10.2 The Chairman reminded Members that, since the report had focused on helping the FSA to develop its campylobacter reduction strategy, the longer-term research opportunities and gaps had not been addressed in the report. However, the Campylobacter Working Group had held a further meeting to identify where further information would have been helpful in identifying ways of controlling campylobacter. He explained that the output of that meeting had been incorporated into a Memorandum on Research (ACM/680) which, it was intended, should supplement the full report when it went to public consultation. The Chairman drew particular attention to the caveat contained in the final paragraph of the Memorandum, that implementation of the practical measures contained in the draft Report should not be delayed until the results of the further research or surveillance identified were available. The Chairman sought Members’ comments on the Memorandum and the action proposed.
10.3 One Member suggested the addition of a paragraph on functional genomics. This apart, Members were content with the draft and for it to go to public consultation along with the draft report itself. The Secretariat was asked to make the necessary changes to the draft Memorandum to accommodate the functional genomics reference.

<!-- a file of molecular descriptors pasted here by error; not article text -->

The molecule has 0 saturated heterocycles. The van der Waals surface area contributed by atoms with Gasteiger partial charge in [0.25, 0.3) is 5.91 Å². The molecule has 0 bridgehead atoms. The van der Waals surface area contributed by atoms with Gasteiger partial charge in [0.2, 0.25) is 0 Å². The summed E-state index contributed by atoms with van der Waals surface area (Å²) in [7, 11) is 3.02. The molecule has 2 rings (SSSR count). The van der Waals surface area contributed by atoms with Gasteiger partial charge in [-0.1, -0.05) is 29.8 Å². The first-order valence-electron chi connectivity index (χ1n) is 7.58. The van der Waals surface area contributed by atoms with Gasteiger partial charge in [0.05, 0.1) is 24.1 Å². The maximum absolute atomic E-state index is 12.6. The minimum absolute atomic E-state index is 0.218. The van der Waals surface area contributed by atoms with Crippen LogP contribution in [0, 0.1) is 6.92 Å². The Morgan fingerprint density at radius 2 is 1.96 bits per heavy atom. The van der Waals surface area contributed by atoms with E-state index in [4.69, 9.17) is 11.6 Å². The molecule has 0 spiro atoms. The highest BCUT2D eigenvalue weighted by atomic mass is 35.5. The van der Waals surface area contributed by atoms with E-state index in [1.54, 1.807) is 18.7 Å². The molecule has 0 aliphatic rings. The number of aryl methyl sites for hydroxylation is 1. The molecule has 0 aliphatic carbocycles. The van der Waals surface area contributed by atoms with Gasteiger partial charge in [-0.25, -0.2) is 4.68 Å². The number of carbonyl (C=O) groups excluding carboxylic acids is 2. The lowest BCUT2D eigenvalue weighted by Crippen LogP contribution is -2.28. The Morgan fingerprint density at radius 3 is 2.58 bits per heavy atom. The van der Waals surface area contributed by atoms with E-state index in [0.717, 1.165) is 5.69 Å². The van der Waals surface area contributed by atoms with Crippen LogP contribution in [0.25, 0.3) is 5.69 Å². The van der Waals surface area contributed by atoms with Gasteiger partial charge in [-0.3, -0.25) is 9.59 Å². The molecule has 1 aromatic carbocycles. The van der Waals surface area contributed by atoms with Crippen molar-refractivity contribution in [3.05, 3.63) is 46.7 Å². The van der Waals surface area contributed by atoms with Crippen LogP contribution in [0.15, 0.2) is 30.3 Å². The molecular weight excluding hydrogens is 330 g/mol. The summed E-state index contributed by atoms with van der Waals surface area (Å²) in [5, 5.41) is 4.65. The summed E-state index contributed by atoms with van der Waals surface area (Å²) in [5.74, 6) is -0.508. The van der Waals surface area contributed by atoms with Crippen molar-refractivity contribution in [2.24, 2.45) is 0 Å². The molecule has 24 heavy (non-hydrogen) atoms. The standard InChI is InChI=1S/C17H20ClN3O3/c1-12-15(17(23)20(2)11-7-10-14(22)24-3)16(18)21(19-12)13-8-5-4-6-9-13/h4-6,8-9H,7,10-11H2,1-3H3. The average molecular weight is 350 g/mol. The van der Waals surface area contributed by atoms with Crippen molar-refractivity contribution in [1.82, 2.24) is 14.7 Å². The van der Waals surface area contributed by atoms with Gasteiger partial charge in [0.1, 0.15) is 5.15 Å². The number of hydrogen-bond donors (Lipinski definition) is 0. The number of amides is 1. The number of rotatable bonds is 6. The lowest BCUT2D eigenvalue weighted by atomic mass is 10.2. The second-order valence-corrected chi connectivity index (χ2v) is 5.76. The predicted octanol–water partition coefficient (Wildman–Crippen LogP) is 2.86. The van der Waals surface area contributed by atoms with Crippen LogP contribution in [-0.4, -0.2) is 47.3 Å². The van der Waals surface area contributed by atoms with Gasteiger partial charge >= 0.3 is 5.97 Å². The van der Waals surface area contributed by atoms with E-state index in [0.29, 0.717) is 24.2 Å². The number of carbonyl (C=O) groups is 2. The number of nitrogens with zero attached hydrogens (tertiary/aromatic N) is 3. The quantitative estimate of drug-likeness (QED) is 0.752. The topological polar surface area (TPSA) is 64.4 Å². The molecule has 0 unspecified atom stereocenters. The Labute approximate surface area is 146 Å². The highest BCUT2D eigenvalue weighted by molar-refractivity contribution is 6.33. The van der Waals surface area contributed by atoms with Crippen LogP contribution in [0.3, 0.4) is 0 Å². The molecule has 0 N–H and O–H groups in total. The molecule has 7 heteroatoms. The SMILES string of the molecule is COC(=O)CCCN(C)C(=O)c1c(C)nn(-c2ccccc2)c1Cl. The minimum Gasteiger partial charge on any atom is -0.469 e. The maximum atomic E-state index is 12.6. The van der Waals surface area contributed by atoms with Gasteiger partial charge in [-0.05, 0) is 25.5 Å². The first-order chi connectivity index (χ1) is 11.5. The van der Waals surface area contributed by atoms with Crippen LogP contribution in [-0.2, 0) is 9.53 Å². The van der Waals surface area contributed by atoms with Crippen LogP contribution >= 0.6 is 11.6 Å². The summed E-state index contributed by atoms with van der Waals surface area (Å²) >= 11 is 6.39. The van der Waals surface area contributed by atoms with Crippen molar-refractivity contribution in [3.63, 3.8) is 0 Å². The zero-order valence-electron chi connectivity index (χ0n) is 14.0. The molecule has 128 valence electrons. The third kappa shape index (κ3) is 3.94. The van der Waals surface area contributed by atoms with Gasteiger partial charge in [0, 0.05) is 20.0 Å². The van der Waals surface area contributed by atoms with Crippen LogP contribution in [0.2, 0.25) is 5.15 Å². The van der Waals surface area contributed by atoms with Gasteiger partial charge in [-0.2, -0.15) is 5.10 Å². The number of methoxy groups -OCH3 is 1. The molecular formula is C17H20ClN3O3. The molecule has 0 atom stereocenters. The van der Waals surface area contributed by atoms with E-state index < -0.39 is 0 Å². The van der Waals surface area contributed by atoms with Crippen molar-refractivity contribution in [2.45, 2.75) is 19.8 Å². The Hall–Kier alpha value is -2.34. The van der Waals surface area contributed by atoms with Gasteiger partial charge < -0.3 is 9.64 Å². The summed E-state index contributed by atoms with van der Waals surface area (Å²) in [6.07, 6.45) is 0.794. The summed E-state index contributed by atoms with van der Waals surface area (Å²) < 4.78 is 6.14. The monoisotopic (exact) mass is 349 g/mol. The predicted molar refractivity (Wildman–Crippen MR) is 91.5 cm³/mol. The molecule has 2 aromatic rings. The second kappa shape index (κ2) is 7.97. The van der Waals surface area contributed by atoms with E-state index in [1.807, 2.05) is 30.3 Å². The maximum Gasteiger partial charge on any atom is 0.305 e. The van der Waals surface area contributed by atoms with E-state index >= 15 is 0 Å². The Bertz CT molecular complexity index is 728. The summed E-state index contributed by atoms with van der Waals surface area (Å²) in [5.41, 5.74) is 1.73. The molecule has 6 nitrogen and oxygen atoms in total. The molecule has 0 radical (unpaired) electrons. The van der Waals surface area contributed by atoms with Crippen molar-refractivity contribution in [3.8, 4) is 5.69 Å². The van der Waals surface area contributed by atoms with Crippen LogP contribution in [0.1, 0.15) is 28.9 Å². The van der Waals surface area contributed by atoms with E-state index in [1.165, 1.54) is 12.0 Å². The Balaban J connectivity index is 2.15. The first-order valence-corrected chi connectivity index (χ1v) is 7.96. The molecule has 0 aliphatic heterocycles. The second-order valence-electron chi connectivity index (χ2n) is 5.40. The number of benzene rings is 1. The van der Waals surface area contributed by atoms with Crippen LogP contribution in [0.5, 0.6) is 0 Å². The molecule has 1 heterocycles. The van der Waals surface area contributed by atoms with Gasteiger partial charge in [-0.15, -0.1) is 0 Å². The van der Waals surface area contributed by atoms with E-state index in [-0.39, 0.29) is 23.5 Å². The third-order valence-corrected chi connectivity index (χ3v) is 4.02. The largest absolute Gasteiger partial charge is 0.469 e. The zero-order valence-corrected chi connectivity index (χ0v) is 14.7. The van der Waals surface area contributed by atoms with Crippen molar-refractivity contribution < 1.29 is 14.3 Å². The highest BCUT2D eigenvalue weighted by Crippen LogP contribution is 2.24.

Action : Secretariat
11. Ad Hoc Group on Infant Botulism
11.1 At the Chairman’s invitation, Dr O’Brien, Chair of the Ad Hoc Group on Infant Botulism, reported that the Group had held its first meeting on 11 February 2004. She reminded Members that the Group’s terms of reference were to consider the potential human health risk associated with the consumption of chilled or frozen, puréed baby foods, particularly in relation to Clostridium botulinum and infant botulism, in order to inform the development of ACMSF advice to the FSA. Dr O’Brien said that, at its first meeting, the Group had considered information from:
- a manufacturer of a range of baby foods, on the processing and food safety systems in place to produce safe frozen baby food